Treasures of Cham (vietnam) sculpture – part 2 – Ravana

Ever since i visited the Ho Chi Minh Museum and got bitten and smitten by the beauty of Cham art – the ruins of MySon ( in central vietnam) and the Danang Museum of Cham sculpture had steadily crept up to the top of the charts of my bucket list. The checkbox got ticked off recently and what a weekend it turned out to be.

Wanting to beat the heat and the tourists (!!) and hoping to catch the early rays of the Sun amidst the sacred valley of My Son – kept the alarm for 4.30 AM start ( stayed at Hoi An instead of Danang – which is closer to My Son) – Sadly being peak summer the sun was already up by the time we arrived at the beautifully manicured lawns of the newly opened site museum, just before the short drive up the hills. Vehicles are not allowed nearer to the ruins and a steady 5 min walk gets you the first look.

But you will have to wait a bit longer for a detailed post on MySon persay as i am still reading and classifying my images. However, as an interesting start I choose this fanstastic Tymphanum which sadly has been left on the floor of one of the standing towers of MySon – i think it will be moved shortly down to the site Museum. At first glance am not sure how many visitors would understand the panel ( no labels as well).

Yes, it is a very intricately carved Ravana Anugraha murthy – should be dated to the 10th C CE i think. Surprisingly there is not much literature available on this particular beauty. A chance search made available this reference though and what a reference it turned out to be

Champa and the Archaeology of Mỹ Sơn (Vietnam)

The label in the book reads as : Tympanum depicting Ravana shaking Mt. Kailash. Recovered at My Son. Present location unknown ( photograph Musee Guimet Archive, undated)

Thanks to our gifted artist Muralidharan – he agreed to sketch it for better study. Clearly the panel has suffered further damage with the lower torso of ravana completely damaged as it stands now !.

It is interesting to note that Ganesha is seen prominently along with Nandhi in the panel. Remember the one we discussed earlier from Cambodia also has Ganesha seated.

There are many unique things in this panel – one of course is the depiction of a Vimana / tower / temple – classically modeled. There is a large elephant below it and also what seems like a forest complete with animals inside caves.

The beauty of this panel is in the portryal of Ravana’s massive arms – interestingly they seem to be trying to juxtapose two different poses for his legs – thereby coming with three legs.

That Ravana is facing into the panel takes up the difficulty quotient and there is a tendency to compare it with the panel in Ellora

But the masterstroke here is how the sculptor has chosen to depict the heads of Ravana.

Is a stunning solution to a complex problem one which i feel even the master Pallava sculptors of Rajasimha Pallava could not conquer in the Mallai Olakkaneshwara Panel.

Hats off to the master sculptors of Cham for creating this dynamic beauty. Just as i was to complete the post, Murali sends across his completed sketch or should i say masterpiece ! Art lives on.

Treasures of Cham (vietnam) sculpture – part 1

Not many of us would have heard the name Champa / Cham. It is a glorious kingdom that prospered in modern day Vietnam in and around the centre of the country closer to present day Danang – with their origins as early as 7th C CE. The early history was predominantly Saivite and it is interesting that the cities were names Indrapura, Amaravati, Panduranga, Vijaya etc.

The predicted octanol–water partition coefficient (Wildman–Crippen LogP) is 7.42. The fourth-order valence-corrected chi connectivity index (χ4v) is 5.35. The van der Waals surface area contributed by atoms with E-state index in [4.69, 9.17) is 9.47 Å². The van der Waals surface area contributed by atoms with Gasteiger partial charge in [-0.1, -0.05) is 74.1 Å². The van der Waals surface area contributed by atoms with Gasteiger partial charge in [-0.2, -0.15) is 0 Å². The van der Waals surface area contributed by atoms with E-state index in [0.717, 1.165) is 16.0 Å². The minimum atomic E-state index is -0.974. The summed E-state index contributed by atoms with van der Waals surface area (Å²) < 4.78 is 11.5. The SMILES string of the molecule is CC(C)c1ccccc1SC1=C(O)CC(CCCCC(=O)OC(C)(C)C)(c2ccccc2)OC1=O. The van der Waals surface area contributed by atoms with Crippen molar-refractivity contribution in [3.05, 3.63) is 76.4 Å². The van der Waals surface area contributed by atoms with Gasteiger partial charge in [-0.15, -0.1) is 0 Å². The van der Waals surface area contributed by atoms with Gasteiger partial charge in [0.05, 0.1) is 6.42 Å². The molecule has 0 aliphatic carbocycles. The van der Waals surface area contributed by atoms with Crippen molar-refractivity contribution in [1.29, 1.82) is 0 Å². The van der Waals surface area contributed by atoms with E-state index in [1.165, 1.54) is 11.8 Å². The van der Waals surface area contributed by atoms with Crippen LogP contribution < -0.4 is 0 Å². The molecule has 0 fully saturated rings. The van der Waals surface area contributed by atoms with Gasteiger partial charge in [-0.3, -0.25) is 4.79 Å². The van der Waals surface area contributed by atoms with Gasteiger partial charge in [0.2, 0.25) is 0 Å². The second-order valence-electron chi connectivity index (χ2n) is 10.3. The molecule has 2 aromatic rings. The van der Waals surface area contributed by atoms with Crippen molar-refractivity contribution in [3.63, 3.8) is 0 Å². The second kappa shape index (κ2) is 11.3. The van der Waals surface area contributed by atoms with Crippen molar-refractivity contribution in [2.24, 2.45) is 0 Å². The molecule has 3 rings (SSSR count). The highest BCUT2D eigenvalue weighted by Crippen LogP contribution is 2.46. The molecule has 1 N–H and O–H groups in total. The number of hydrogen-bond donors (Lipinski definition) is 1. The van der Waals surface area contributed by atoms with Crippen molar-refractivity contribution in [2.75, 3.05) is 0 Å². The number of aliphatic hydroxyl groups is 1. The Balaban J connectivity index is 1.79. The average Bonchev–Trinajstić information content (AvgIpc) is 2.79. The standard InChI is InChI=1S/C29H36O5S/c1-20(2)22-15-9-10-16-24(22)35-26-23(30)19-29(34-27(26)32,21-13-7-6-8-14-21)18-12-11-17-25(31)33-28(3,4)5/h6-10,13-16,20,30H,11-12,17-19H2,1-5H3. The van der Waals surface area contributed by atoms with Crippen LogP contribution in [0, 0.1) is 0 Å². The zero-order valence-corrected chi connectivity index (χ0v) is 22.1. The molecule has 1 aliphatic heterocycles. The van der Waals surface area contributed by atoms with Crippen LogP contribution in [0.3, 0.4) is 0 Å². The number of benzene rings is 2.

The Hindu art of the Cham is really interesting, but very rarely found outside of vietnam. Much of the treasures have not survived the pressures of conflict but what remains is a real treasure. Most of them are housed in the Museums in Saigon ( Hochiminh city) and Danang. The popular forms are a profusion of Linga, Mukalingas, Sayana ( sleeping) Vishnu and ofcourse Ganesha.

Today, we see the first part of this series on Cham sculptures, with a magnificient early Ganesha – dated to the early period of Cham art – 8th C CE.

For starters the time line of Cham artifacts are split in the following styles ( the names are the regions from where the art of the periods were found)

My Son E1 (7th to 8th century CE)
Dong Duong (9th to 10th century CE)
My Son A1 (10th century CE)
Khuong My (first half of 10th century CE)
Tra Kieu (second half of 10th century CE)
Chanh Lo (end of 10th century to mid-11th century CE )
Thap Mam (11th to 14th century CE)

The Ganesha is carved out of sandstone and the most characteristic features are the attributes. Sadly, only one of the hands has survived but he holds a very interesting object in it

For a second we were wondering what it might be, before we realised that it was our humble corn, complete with the peeled skins hanging down.

It was also interesting to note that he had a Naga ( snake) yagnopavitha – the sacred thread.

There are also remnants of ornamentation seen on the arm and also the simple crown. The detailing and size of the toes/ feet, the waist cloth etc are also beautiful. There seem to be some provision to insert the eyes ( precious stone?).

Thanks to master artist Mr. Srinivas of The Chroma Academy, we get a chance to recreate the sculpture.

The Cham sculpture however is distinct and different from the Ganesha’s we see ( contemporary period 8th C CE) in South India.

It would be interesting to study it more, and for those interested to pursue one of the very early Ganesha forms is the Terracota Ganesha escavated from veerapuram ( Kurnool district in AP) ( courtesy : Ganesh: studies of an Asian god
By Robert L. Brown) – dated to 2nd C BCE !!

There is lot more to come in this series and next up will be this very very interesting and unique panel

Photos Courtesy : Mr Wasanta Fernando
Vietnam History Museum Address:
Nguyen Binh Khiem Street, District 1, Ho Chi Minh City.